When someone uses alcohol and/or drugs to ease PTSD symptoms it is known as self-medicating. Most people who self-medicate think they are relieving their symptoms of PTSD. However, the substances are only making things worse. You may be able to hide from the feelings for a bit, but they don’t go away just from using alcohol and/or drugs. In fact, the feelings usually come back ten-fold when you sober or clean up a little.
Treatments for Substance Abuse and PTSD
A long time ago, it was commonplace for substance abuse and PTSD to be treated separately. However, now professionals highly recommend that those with substance abuse and PTSD get treatments together. This is called an integrated treatment model and it helps to address the symptoms of both disorders at the same time. Usually, there are overlapping symptoms with PTSD and substance abuse, so being able to handle these symptoms at the same time can improve both conditions. It can also help to improve a person’s recovering lifestyle and reduce their risk of relapsing, too.
With this being said, there are numerous treatments for substance abuse and PTSD that might work for you. Some of these treatment options that you may want to learn more about include:
- Medications (anti-depresants, anti-anxiety medications, neuropathic pain medications, sleep medications, and more)
- Therapies (individual, family, group, nutritional, fitness, and other therapy options)
- Inpatient treatment (where you stay in a residential rehab facility to attend therapy and other recovery services)
- Outpatient treatment (where you stay at home or in a sober living community while going to a rehab center for your recovery services)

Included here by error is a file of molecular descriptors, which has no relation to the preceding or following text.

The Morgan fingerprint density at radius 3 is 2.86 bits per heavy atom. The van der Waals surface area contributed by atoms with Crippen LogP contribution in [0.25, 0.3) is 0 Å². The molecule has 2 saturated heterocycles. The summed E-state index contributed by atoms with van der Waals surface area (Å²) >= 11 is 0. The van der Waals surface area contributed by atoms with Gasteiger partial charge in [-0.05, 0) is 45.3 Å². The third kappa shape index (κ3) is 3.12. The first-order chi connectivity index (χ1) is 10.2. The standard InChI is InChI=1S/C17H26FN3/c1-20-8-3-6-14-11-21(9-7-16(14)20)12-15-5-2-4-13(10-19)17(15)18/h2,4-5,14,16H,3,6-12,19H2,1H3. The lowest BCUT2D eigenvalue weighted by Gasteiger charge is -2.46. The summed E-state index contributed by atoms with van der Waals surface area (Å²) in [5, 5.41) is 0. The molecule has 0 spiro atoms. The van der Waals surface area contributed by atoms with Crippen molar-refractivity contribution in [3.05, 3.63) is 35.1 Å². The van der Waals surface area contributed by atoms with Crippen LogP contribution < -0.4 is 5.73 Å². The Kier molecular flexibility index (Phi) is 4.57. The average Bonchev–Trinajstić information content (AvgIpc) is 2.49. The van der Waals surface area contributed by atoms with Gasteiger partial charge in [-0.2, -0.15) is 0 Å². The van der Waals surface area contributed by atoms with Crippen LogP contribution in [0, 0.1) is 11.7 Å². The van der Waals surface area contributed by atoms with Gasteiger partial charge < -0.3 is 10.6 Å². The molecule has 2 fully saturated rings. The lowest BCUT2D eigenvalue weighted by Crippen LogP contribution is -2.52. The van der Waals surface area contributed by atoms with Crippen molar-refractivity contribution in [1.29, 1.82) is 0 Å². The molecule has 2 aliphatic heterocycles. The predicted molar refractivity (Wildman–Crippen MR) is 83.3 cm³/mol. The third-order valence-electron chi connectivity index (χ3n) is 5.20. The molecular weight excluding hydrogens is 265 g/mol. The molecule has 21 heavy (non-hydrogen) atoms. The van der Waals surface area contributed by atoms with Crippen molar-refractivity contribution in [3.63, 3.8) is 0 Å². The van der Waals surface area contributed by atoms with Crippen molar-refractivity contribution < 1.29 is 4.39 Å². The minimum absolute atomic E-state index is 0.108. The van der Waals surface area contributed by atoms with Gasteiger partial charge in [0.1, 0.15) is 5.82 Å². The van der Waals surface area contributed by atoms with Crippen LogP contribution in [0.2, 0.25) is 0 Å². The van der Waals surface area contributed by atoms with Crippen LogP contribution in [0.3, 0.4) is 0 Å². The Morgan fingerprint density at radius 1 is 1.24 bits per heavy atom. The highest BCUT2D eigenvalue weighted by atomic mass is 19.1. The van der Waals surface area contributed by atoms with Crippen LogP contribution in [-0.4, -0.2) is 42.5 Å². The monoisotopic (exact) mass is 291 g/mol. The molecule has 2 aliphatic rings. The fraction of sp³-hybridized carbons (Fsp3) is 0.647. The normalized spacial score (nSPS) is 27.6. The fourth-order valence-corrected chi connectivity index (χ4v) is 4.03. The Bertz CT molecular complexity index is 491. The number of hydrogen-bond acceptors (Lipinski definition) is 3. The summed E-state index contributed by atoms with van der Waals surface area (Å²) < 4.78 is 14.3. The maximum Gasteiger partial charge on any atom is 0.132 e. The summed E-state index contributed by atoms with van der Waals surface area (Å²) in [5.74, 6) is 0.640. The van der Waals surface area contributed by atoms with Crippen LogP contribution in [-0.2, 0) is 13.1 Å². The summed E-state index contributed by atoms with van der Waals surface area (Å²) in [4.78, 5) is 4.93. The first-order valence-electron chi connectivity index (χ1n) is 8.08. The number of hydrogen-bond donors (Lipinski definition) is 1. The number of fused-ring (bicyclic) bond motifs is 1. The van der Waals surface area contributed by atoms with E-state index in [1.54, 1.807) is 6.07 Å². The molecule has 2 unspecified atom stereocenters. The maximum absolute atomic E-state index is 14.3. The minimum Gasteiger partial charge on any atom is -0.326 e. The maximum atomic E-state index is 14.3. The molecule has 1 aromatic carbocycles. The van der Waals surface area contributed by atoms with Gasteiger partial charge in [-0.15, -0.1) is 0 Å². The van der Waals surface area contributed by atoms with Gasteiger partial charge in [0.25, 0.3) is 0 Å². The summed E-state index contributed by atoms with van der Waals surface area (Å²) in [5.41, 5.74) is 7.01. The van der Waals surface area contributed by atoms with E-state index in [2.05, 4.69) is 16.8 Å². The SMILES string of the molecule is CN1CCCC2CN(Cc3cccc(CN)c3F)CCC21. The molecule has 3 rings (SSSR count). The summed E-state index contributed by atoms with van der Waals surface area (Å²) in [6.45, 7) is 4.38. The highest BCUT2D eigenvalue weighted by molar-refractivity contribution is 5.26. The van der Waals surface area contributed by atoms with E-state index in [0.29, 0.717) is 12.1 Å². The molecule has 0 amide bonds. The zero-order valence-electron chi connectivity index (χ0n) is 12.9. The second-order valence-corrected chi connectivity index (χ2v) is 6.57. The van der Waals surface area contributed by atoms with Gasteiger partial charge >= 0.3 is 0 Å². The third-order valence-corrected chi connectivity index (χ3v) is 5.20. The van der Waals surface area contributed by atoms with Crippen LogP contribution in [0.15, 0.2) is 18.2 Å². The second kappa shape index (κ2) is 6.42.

- Detox (receiving medications and other treatments to help you get clean and sober)
- 12-step programs (Alcoholics Anonymous, Narcotics Anonymous, and other group programs are offered to help people get sober and sustain a recovering lifestyle)
- Veterans programs (if you are a veteran, the VA generally provides a range of support groups and programs to help people work through post-traumatic stress disorder and/or addiction – you can always contact your local VA for a list of these resources)
- Other support groups (there are a variety of addiction and PTSD recovery support groups you can either find online or in your local community – some of these support groups will help with both these issues)
There are so many different substance abuse and PTSD treatment options. The ones that work best for you are going to depend on how long you have had these issues, whether you have gone through treatment in the past, whether you have other mental health disorders and due to some other factors, as well. No matter which treatments work for you, there is one thing for certain, and that is everyone deserves to get the treatment, support and help they need when overcoming substance abuse and PTSD.
Get Substance Abuse and PTSD Treatment Today
Are you or someone you care about dealing with substance abuse and PTSD? If so, we want you to know that you aren’t alone. There are many resources, programs and treatment options available to help people who are struggling with these issues. There should never be anyone who has to go through these disorders on their own.
Contact us today, here at ARIA FL, to get the substance abuse and PTSD help and treatment that you need starting right away.